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Palladium silver alloys


#1

Hello,

I have read some on anti-tarnish silver alloys. I know there are
several and some might be more affordable than using 5% palladium by
weight in silver, but would that do any good? Has anyone ever tried
that? I have heard from one source that the palladium content needs
to be over 60% for the alloy to be called “tarnish resistant”. Now,
metallurgically speaking, a text I read said that palladium is
miscible in silver at basically all temperatures over the melting
point of silver (960C).

I don’t want to be annoying, just seeing what options are out there
for tarnish resistant silver.

Thanks.
Seech


#2

The bottom line is if you are going to work with sterling (92.5% Ag)
alloys you cannot achieve tarnish free alloys there is just too much
silver present and not enough alloy. Argentium is probably the best
of the tarnish resistant sterling alloys available and it will still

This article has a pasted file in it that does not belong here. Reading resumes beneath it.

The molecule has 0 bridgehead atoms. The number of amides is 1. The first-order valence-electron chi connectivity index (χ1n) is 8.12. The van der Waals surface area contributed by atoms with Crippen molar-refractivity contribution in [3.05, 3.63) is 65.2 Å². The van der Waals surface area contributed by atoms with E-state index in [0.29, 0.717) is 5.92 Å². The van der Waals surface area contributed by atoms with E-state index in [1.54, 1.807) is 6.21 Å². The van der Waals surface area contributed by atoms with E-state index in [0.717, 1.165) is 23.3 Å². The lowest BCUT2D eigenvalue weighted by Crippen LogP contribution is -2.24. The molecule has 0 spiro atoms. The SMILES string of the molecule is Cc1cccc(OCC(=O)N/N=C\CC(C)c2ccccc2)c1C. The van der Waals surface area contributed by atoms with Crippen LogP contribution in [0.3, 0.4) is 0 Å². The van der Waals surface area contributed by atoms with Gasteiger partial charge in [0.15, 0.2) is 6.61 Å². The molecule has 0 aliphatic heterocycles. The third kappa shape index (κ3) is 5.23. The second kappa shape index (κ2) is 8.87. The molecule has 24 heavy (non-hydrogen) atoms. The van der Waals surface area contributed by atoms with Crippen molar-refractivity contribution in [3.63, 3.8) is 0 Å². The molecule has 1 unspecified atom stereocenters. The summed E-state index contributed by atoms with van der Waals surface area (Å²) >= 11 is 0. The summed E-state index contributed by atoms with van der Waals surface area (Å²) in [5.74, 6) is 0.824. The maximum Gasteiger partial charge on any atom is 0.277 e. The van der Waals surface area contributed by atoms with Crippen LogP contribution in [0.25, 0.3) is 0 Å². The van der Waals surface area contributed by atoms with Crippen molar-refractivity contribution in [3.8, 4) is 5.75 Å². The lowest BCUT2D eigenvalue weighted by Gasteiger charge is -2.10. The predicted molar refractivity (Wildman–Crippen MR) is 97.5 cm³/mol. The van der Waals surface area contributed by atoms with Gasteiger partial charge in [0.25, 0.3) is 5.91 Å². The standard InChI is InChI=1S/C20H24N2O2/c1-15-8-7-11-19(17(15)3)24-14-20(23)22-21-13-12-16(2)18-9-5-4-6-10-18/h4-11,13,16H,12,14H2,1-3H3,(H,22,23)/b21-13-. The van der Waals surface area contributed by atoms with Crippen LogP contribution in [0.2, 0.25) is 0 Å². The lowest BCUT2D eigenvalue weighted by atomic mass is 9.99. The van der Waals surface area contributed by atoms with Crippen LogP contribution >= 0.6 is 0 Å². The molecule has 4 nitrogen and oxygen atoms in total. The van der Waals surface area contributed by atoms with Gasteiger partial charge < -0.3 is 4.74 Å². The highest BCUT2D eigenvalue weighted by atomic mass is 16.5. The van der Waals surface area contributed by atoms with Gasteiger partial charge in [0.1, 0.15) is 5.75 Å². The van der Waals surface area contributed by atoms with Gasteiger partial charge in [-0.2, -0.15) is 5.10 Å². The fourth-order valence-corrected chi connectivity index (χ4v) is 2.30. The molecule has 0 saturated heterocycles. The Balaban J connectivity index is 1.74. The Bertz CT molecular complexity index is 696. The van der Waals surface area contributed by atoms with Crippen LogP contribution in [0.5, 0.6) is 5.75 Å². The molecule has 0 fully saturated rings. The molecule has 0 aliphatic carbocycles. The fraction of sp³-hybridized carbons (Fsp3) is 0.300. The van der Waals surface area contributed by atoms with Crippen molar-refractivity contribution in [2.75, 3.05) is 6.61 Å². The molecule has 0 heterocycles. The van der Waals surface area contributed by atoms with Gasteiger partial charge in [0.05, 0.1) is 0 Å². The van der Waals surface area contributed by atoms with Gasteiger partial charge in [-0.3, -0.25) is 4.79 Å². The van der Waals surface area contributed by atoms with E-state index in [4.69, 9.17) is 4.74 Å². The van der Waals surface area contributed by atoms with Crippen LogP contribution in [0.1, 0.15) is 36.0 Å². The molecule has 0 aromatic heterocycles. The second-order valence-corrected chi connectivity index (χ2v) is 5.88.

tarnish, just slower than standard sterling. Silver sulfide is what
makes up most of the black compound we call tarnish, this is formed
by silver being in contact with sulfur compounds in the air or much
more rapidly by contact with strong sulfur compounds like liver of
sulfur. A good test for whether a alloy will tarnish is immersing it
in liver of sulfur, if it takes on a color from the immersion then
it will tarnish. Using palladium in place of all or most of the
copper in sterling will minimally improve the tarnish resistance but
it will make it a very soft (and expensive) alloy. This is true of
virtually all alloys that don’t contain a significant amount of
copper, as it is the two phase alloy that copper forms with silver
that gives sterling its hardness. Since standard sterling is just
barely hard enough for jewelry use making a softer alloy is not a
good idea. Again Argentium overcomes this by its ability to be
precipitation hardened after fabrication is complete.

James Binnion
James Binnion Metal Arts